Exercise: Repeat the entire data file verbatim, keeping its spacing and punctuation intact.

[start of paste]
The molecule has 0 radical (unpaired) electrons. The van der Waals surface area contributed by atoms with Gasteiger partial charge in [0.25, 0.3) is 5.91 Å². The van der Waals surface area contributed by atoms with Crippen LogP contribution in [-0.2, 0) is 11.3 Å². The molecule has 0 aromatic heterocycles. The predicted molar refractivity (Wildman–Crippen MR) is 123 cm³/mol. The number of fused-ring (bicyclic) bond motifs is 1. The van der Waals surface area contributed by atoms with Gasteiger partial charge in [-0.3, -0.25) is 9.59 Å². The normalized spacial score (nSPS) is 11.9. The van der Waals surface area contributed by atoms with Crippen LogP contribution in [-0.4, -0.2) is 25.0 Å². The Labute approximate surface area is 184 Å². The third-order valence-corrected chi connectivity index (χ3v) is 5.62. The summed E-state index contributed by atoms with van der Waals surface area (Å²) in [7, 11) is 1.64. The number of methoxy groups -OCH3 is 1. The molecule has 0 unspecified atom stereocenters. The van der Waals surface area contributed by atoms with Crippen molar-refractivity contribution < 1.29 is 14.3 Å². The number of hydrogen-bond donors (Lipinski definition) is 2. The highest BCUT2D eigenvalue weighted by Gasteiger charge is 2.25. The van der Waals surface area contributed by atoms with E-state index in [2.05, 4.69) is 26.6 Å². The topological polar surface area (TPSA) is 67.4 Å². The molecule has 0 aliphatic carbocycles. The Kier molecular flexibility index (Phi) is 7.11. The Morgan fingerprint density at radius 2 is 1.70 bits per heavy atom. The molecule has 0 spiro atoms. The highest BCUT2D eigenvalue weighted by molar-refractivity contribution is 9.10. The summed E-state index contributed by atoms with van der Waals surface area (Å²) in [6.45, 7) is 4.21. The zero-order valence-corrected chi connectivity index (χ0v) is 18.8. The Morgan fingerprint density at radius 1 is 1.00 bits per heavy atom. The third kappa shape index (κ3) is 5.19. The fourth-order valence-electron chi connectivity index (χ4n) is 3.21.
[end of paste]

The molecule has 0 radical (unpaired) electrons. The van der Waals surface area contributed by atoms with Gasteiger partial charge in [0.25, 0.3) is 5.91 Å². The van der Waals surface area contributed by atoms with Crippen LogP contribution in [-0.2, 0) is 11.3 Å². The molecule has 0 aromatic heterocycles. The predicted molar refractivity (Wildman–Crippen MR) is 123 cm³/mol. The number of fused-ring (bicyclic) bond motifs is 1. The van der Waals surface area contributed by atoms with Gasteiger partial charge in [-0.3, -0.25) is 9.59 Å². The normalized spacial score (nSPS) is 11.9. The van der Waals surface area contributed by atoms with Crippen LogP contribution in [-0.4, -0.2) is 25.0 Å². The Labute approximate surface area is 184 Å². The third-order valence-corrected chi connectivity index (χ3v) is 5.62. The summed E-state index contributed by atoms with van der Waals surface area (Å²) in [7, 11) is 1.64. The number of methoxy groups -OCH3 is 1. The molecule has 0 unspecified atom stereocenters. The van der Waals surface area contributed by atoms with Crippen molar-refractivity contribution < 1.29 is 14.3 Å². The number of hydrogen-bond donors (Lipinski definition) is 2. The highest BCUT2D eigenvalue weighted by Gasteiger charge is 2.25. The van der Waals surface area contributed by atoms with E-state index in [2.05, 4.69) is 26.6 Å². The topological polar surface area (TPSA) is 67.4 Å². The molecule has 0 aliphatic carbocycles. The Kier molecular flexibility index (Phi) is 7.11. The Morgan fingerprint density at radius 2 is 1.70 bits per heavy atom. The molecule has 0 spiro atoms. The highest BCUT2D eigenvalue weighted by molar-refractivity contribution is 9.10. The summed E-state index contributed by atoms with van der Waals surface area (Å²) in [6.45, 7) is 4.21. The zero-order valence-corrected chi connectivity index (χ0v) is 18.8. The Morgan fingerprint density at radius 1 is 1.00 bits per heavy atom. The third kappa shape index (κ3) is 5.19. The fourth-order valence-electron chi connectivity index (χ4n) is 3.21.